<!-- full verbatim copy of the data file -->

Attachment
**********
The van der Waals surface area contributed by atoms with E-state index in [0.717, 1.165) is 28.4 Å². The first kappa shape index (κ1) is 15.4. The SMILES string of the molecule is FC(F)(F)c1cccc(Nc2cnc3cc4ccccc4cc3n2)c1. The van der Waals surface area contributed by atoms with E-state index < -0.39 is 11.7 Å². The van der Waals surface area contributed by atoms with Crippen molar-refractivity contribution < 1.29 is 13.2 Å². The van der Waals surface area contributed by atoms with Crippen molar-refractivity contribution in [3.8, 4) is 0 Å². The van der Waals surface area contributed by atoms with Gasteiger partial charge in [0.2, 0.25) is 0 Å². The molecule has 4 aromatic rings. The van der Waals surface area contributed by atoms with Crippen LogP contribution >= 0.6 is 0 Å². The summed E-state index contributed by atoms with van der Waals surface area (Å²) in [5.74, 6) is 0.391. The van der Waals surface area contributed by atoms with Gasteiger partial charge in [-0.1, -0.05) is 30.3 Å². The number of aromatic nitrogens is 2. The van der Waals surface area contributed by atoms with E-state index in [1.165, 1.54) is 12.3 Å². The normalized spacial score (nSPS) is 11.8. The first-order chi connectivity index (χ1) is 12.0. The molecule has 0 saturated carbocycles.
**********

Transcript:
The van der Waals surface area contributed by atoms with E-state index in [0.717, 1.165) is 28.4 Å². The first kappa shape index (κ1) is 15.4. The SMILES string of the molecule is FC(F)(F)c1cccc(Nc2cnc3cc4ccccc4cc3n2)c1. The van der Waals surface area contributed by atoms with E-state index < -0.39 is 11.7 Å². The van der Waals surface area contributed by atoms with Crippen molar-refractivity contribution < 1.29 is 13.2 Å². The van der Waals surface area contributed by atoms with Crippen molar-refractivity contribution in [3.8, 4) is 0 Å². The van der Waals surface area contributed by atoms with Gasteiger partial charge in [0.2, 0.25) is 0 Å². The molecule has 4 aromatic rings. The van der Waals surface area contributed by atoms with Crippen LogP contribution >= 0.6 is 0 Å². The summed E-state index contributed by atoms with van der Waals surface area (Å²) in [5.74, 6) is 0.391. The van der Waals surface area contributed by atoms with Gasteiger partial charge in [-0.1, -0.05) is 30.3 Å². The number of aromatic nitrogens is 2. The van der Waals surface area contributed by atoms with E-state index in [1.165, 1.54) is 12.3 Å². The normalized spacial score (nSPS) is 11.8. The first-order chi connectivity index (χ1) is 12.0. The molecule has 0 saturated carbocycles.